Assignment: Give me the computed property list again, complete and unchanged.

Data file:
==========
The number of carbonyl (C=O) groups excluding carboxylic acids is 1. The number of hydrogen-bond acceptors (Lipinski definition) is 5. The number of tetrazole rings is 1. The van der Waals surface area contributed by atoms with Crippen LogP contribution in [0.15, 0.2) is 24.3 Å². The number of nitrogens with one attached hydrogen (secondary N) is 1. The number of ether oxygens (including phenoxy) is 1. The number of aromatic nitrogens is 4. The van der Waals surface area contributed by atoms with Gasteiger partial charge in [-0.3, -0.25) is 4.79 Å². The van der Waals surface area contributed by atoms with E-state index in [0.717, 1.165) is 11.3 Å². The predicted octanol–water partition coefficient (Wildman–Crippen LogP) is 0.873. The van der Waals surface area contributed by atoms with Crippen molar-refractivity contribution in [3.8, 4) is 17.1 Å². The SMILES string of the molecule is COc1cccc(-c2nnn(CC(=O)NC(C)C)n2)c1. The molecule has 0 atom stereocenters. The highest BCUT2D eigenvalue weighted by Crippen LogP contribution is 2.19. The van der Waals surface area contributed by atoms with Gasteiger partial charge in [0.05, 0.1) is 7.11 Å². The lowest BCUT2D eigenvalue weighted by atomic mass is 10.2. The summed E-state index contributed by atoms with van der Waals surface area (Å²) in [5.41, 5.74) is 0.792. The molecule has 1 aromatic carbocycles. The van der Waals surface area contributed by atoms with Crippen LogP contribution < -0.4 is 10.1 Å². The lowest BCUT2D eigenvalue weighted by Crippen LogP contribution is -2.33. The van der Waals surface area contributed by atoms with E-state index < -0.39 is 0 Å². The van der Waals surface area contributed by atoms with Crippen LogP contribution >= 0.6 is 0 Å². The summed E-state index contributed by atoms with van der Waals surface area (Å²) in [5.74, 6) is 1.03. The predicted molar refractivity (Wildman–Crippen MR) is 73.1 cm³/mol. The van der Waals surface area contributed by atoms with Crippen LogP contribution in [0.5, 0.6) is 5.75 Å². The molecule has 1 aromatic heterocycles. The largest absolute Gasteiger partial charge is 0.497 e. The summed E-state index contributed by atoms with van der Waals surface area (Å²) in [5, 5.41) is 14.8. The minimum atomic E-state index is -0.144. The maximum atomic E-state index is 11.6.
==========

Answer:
The number of carbonyl (C=O) groups excluding carboxylic acids is 1. The number of hydrogen-bond acceptors (Lipinski definition) is 5. The number of tetrazole rings is 1. The van der Waals surface area contributed by atoms with Crippen LogP contribution in [0.15, 0.2) is 24.3 Å². The number of nitrogens with one attached hydrogen (secondary N) is 1. The number of ether oxygens (including phenoxy) is 1. The number of aromatic nitrogens is 4. The van der Waals surface area contributed by atoms with Gasteiger partial charge in [-0.3, -0.25) is 4.79 Å². The van der Waals surface area contributed by atoms with E-state index in [0.717, 1.165) is 11.3 Å². The predicted octanol–water partition coefficient (Wildman–Crippen LogP) is 0.873. The van der Waals surface area contributed by atoms with Crippen molar-refractivity contribution in [3.8, 4) is 17.1 Å². The SMILES string of the molecule is COc1cccc(-c2nnn(CC(=O)NC(C)C)n2)c1. The molecule has 0 atom stereocenters. The highest BCUT2D eigenvalue weighted by Crippen LogP contribution is 2.19. The van der Waals surface area contributed by atoms with Gasteiger partial charge in [0.05, 0.1) is 7.11 Å². The lowest BCUT2D eigenvalue weighted by atomic mass is 10.2. The summed E-state index contributed by atoms with van der Waals surface area (Å²) in [5.41, 5.74) is 0.792. The molecule has 1 aromatic carbocycles. The van der Waals surface area contributed by atoms with Crippen LogP contribution < -0.4 is 10.1 Å². The lowest BCUT2D eigenvalue weighted by Crippen LogP contribution is -2.33. The van der Waals surface area contributed by atoms with E-state index < -0.39 is 0 Å². The van der Waals surface area contributed by atoms with Crippen LogP contribution >= 0.6 is 0 Å². The summed E-state index contributed by atoms with van der Waals surface area (Å²) in [5.74, 6) is 1.03. The predicted molar refractivity (Wildman–Crippen MR) is 73.1 cm³/mol. The van der Waals surface area contributed by atoms with Crippen LogP contribution in [0.5, 0.6) is 5.75 Å². The molecule has 1 aromatic heterocycles. The largest absolute Gasteiger partial charge is 0.497 e. The summed E-state index contributed by atoms with van der Waals surface area (Å²) in [5, 5.41) is 14.8. The minimum atomic E-state index is -0.144. The maximum atomic E-state index is 11.6.